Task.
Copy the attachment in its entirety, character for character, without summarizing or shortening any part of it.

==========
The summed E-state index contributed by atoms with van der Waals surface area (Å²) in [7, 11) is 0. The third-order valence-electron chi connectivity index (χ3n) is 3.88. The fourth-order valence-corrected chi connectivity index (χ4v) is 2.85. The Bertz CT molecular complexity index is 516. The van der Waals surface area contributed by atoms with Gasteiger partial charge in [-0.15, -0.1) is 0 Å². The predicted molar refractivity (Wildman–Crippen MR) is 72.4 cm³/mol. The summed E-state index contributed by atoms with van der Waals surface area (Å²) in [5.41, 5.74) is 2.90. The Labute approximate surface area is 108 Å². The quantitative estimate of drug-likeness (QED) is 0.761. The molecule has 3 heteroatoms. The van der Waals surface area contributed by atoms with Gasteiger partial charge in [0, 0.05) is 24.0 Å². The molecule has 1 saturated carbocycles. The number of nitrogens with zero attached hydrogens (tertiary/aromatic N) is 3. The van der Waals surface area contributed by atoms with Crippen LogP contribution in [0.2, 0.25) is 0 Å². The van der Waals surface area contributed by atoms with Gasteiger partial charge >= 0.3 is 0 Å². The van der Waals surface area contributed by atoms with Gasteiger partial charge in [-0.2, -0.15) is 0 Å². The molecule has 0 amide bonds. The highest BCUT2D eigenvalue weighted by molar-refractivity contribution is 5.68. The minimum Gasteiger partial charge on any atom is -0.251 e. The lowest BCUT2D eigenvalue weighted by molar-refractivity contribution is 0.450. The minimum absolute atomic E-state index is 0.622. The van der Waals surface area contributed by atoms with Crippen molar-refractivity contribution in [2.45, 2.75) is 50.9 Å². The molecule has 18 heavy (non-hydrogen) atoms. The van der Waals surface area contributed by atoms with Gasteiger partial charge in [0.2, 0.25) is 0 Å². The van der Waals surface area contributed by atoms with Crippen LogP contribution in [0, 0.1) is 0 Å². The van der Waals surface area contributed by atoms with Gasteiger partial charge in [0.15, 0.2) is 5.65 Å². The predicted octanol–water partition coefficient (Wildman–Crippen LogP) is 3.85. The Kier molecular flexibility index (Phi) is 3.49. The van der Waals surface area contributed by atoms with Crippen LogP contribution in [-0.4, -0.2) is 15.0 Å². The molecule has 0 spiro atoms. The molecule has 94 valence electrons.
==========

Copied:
The summed E-state index contributed by atoms with van der Waals surface area (Å²) in [7, 11) is 0. The third-order valence-electron chi connectivity index (χ3n) is 3.88. The fourth-order valence-corrected chi connectivity index (χ4v) is 2.85. The Bertz CT molecular complexity index is 516. The van der Waals surface area contributed by atoms with Gasteiger partial charge in [-0.15, -0.1) is 0 Å². The predicted molar refractivity (Wildman–Crippen MR) is 72.4 cm³/mol. The summed E-state index contributed by atoms with van der Waals surface area (Å²) in [5.41, 5.74) is 2.90. The Labute approximate surface area is 108 Å². The quantitative estimate of drug-likeness (QED) is 0.761. The molecule has 3 heteroatoms. The van der Waals surface area contributed by atoms with Gasteiger partial charge in [0, 0.05) is 24.0 Å². The molecule has 1 saturated carbocycles. The number of nitrogens with zero attached hydrogens (tertiary/aromatic N) is 3. The van der Waals surface area contributed by atoms with Crippen LogP contribution in [0.2, 0.25) is 0 Å². The van der Waals surface area contributed by atoms with Gasteiger partial charge >= 0.3 is 0 Å². The van der Waals surface area contributed by atoms with Gasteiger partial charge in [-0.2, -0.15) is 0 Å². The molecule has 0 amide bonds. The highest BCUT2D eigenvalue weighted by molar-refractivity contribution is 5.68. The minimum Gasteiger partial charge on any atom is -0.251 e. The lowest BCUT2D eigenvalue weighted by molar-refractivity contribution is 0.450. The minimum absolute atomic E-state index is 0.622. The van der Waals surface area contributed by atoms with Crippen molar-refractivity contribution in [2.45, 2.75) is 50.9 Å². The molecule has 18 heavy (non-hydrogen) atoms. The van der Waals surface area contributed by atoms with Gasteiger partial charge in [0.2, 0.25) is 0 Å². The van der Waals surface area contributed by atoms with Crippen LogP contribution in [0, 0.1) is 0 Å². The van der Waals surface area contributed by atoms with Gasteiger partial charge in [0.15, 0.2) is 5.65 Å². The predicted octanol–water partition coefficient (Wildman–Crippen LogP) is 3.85. The Kier molecular flexibility index (Phi) is 3.49. The van der Waals surface area contributed by atoms with Crippen LogP contribution in [-0.4, -0.2) is 15.0 Å². The molecule has 0 spiro atoms. The molecule has 94 valence electrons.